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I have watched some health conscious people on youtube who recommended that you do massage to work out the tension that you have built up over time. They said that this would help with athletic performance, and that it might take progressive sessions to work.

I have gone for a massage on occasion with my mother previously, just for a treat, but today I had a massage therapist who explained that it is the case that it takes several sessions to work out the built up tension in the muscles.

I am so glad that I went and got that massage. I feel so much more relaxed, and I think I am going to go back.

 

At any rate, these are my suggestions:

1. Tell the massage therapist what areas you would like them to work on and what areas you wouldn't like worked on before they start.

2. Focus on yourself. You can bring a friend, but don't plan anything super stressful for right after your massage, and be selfish with your time because it's all about you, for real, really and you should respect yourself enough to do that for yourself.

3. Go for the earliest appointment for better service.

4. Look for coupons, especially right before Christmas if you go right before Christmas, and at health fairs.

5.  When looking for a place to get a massage, ask if they have organic massage lotions.

6. Look at the massage packages, and divide them to standardize for how much one hour costs, to see which massages are cheapest.

 

What are your suggestions?

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Replies to This Discussion

And if you find a massage therapist you "click with," tip them well and schedule your next massage with him/her. Drink LOTS of water afterward to minimize muscle aches and pains the next morning from release of toxins, etc. (lactic acid  maybe?) And, yes, take your time to relax afterward to really enjoy it.

Every massage therapist I have been to has asked me what I would like worked on and what I don't want touched. I always bring my own virgin coconut oil. I call ahead to check on their scent free policies.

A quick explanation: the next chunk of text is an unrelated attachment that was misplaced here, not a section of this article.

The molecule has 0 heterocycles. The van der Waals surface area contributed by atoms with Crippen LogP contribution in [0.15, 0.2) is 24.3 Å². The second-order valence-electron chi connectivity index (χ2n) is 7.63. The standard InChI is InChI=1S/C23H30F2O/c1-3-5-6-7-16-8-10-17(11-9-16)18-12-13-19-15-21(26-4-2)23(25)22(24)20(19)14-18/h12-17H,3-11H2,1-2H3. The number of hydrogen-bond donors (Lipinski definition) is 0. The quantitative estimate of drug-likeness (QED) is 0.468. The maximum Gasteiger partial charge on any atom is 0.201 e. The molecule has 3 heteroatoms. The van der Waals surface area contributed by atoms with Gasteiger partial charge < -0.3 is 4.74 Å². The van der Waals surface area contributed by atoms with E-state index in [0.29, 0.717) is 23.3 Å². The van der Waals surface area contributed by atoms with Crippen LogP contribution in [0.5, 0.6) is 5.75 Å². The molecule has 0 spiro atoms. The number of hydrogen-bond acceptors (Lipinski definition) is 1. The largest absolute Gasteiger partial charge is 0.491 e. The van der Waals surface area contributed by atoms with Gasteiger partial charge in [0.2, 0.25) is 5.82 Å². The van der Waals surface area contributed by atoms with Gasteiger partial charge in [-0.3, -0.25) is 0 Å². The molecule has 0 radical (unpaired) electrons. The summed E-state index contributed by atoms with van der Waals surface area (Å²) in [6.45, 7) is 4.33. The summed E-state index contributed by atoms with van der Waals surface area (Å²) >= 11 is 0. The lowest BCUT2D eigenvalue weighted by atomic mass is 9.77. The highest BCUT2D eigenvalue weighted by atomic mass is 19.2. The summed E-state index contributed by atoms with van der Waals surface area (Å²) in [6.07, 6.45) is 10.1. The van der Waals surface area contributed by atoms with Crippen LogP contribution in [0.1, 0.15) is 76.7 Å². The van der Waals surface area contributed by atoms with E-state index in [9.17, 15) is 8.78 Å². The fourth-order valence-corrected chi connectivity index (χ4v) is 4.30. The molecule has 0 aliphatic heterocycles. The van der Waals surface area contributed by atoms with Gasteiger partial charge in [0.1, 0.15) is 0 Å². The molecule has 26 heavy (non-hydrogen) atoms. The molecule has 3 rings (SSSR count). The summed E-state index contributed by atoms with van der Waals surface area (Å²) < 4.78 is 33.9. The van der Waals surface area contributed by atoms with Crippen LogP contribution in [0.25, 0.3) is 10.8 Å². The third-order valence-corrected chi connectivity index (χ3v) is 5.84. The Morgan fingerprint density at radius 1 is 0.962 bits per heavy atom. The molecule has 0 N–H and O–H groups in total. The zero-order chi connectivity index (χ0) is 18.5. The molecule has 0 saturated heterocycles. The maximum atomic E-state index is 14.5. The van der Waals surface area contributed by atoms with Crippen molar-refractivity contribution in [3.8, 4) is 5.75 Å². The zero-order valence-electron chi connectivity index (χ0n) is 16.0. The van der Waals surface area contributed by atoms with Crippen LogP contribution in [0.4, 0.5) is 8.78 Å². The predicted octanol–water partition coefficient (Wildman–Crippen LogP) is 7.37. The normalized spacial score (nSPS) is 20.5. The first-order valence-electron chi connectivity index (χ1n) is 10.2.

I went to the local school of massage and had an awesome massage so check out the schools.

I recently had a chair massage and I have to say it was one of the absolute best I have ever had.

Bring your own music or ask that they shut off the music playing. Heck why listen to something that is just going to aggravate you.

These are great ideas! Thank you for your thoughts... I think I've had some bad massage therapists in the past because they didn't really ask me what I wanted. Instead, the one I went to I told right up front before anything, but she seemed to be very attentive and listened to what I needed. I think this could really work for me, especially turning off the music.

Jean said:

Every massage therapist I have been to has asked me what I would like worked on and what I don't want touched. I always bring my own virgin coconut oil. I call ahead to check on their scent free policies.

I went to the local school of massage and had an awesome massage so check out the schools.

I recently had a chair massage and I have to say it was one of the absolute best I have ever had.

Bring your own music or ask that they shut off the music playing. Heck why listen to something that is just going to aggravate you.

It is really interesting to hear what a massage therapist says because you know so much about massage and I know next to nothing...


I have a question for you... I have a problem with pulling my eyebrows out (trichotillomania, I've had problems with it since like 7th grade). In addition to that at my relatively young age I'm getting fine lines which are heading towards wrinkles. I have some stuff that helps a lot with wrinkles (I think). I was wondering if a facial massage could help with any of that. I was actually thinking about acupunture for my eyebrows because the pressure in my face is just so strong there, but I haven't tried it and I'm not sure if that's the right thing for it.


Ida Friedman said: